Financial risk management remains a top priority for finance leaders. Tipalti’s Spoja cites a recent conference panel prep call where she and other CFO panelists talked about managing risk in a constantly changing and uncertain environment. Inflation and the possibility of a recession were top of mind.
“We need to always be able to take a couple of steps back and say, ‘Okay, are we in the same situation we were in three months ago?’ And if not, how can we put ourselves in the best position possible? What might we have to change to do that?” she said.
It doesn’t stop with financial risk, though. Today’s CFOs also need to help assess enterprise risk. “Managing cyber risk specifically has now become front and center for CFOs. They’re partnering with their CIO to determine the risks and how to confront them across the entire organization,” said executive recruiter Arnold.
For many finance leaders, focusing solely on the organization’s finances is a luxury of the past. The modern CFO must understand other functions and their metrics while also being aware of what’s happening outside the organization.
“The skill set is around being intellectually curious about all the departments of business, your peers, and understanding things outside of the core CFO purview to be a good contributor,” said Spoja.
“I feel a sense of urgency to be very acquainted with what is happening across the globe,” said Kanu at TELUS International. Kanu, who describes herself as a lifelong learner, adds, “The more global we become, the more we need to be aware of what’s happening in those countries where we operate and in others, as well, because of the geopolitical implications.”
CFOs are increasingly being seen as strategic business partners to the CEO and other C-suite leaders so learning to develop this skill is crucial.
“Helping them think about what’s around the corner and the trajectory of the company, particularly in an ever-changing environment, is incredibly important,” said Priest. To do that, he adds, finance leaders need to be looking forward and anticipating change.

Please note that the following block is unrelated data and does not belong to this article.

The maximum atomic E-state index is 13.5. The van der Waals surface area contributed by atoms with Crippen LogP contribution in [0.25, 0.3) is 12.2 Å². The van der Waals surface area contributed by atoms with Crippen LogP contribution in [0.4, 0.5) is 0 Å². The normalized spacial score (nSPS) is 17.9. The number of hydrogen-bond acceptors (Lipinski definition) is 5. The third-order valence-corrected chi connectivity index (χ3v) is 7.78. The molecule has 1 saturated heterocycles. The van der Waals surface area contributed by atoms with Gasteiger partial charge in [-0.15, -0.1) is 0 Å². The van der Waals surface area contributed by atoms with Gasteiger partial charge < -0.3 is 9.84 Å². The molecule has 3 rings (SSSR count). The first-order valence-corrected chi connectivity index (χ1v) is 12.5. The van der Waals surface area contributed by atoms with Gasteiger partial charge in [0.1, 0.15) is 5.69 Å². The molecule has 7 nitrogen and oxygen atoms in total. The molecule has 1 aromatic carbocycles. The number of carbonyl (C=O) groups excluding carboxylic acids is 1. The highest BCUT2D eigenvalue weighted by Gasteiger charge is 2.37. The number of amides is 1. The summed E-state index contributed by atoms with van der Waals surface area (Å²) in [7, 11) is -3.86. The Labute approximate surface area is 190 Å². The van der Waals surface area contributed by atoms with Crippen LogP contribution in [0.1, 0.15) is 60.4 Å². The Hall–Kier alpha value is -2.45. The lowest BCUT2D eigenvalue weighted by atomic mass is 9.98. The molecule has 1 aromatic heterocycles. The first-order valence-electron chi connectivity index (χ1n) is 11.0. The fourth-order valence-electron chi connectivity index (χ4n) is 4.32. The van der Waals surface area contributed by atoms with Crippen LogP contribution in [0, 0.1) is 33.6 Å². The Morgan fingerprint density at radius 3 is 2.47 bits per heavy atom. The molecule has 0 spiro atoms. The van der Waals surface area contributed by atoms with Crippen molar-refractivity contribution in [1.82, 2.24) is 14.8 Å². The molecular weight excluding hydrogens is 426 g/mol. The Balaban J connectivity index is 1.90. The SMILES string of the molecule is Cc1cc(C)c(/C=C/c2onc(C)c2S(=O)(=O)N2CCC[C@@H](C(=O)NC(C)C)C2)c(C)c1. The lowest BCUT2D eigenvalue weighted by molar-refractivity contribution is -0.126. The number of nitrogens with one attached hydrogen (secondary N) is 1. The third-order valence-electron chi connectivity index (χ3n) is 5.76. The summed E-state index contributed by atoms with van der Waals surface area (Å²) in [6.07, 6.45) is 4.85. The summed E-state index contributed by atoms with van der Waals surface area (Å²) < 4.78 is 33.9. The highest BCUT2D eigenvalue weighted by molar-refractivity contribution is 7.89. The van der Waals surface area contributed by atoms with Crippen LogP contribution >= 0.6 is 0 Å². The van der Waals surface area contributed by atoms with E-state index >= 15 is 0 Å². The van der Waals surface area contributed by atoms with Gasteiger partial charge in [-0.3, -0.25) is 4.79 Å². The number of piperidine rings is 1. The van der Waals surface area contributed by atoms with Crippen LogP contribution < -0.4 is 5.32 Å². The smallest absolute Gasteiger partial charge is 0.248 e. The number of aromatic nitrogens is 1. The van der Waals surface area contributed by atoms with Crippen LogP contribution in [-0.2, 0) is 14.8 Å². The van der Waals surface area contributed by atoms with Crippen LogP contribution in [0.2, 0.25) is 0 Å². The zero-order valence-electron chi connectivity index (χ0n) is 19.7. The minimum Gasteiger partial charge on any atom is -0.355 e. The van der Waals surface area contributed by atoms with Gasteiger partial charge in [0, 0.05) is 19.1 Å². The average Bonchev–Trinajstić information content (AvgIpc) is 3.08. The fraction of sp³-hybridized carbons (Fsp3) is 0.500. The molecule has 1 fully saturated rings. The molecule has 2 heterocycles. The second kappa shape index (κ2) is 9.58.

As a recruiter, Arnold uses what happened during the COVID-19 pandemic as an example of how CFOs have more of a voice in developing strategy. “Companies were up-ended, and CEOs and CFOs had to come together to figure out how they were going to react and change their strategy to keep the business moving forward,” he said.
Forward-looking CFOs are increasingly involved in setting a company’s environmental, social, and governance (ESG) strategy and monitoring outcomes. They also have a lot to do with attracting and retaining socially conscious talent.
It’s important enough to Bramley at Teradata that she’s co-chair of the company’s ESG committee. That work led her to a lender that links Teradata’s credit interest rates with its ESG score. A better score yields a better rate, she said.
Priest took sustainability initiatives into account when he stepped down as CFO of carbon-neutral JetBlue to become CFO at carbon-neutral eBay in June 2021. “It’s of paramount importance, that we, as a company, are responsible for our impact on the communities that we serve and the environment in which we operate. I don’t believe it’s a choice. It’s a necessity,” he said.
Expectations for the skills needed by a great CFO today have made recruiter Arnold’s job more difficult. “It hasn’t gotten any easier for companies to find all the things they want in one person. The bar keeps getting raised,” he said.
To increase that talent pool, he recommends that up and comers start preparing for the role by improving their communication skills and broadening their experience. Even if it’s a downward move to get exposure to other areas whether it’s FP&A, investor relations, or treasury, it’s worth it, Arnold said.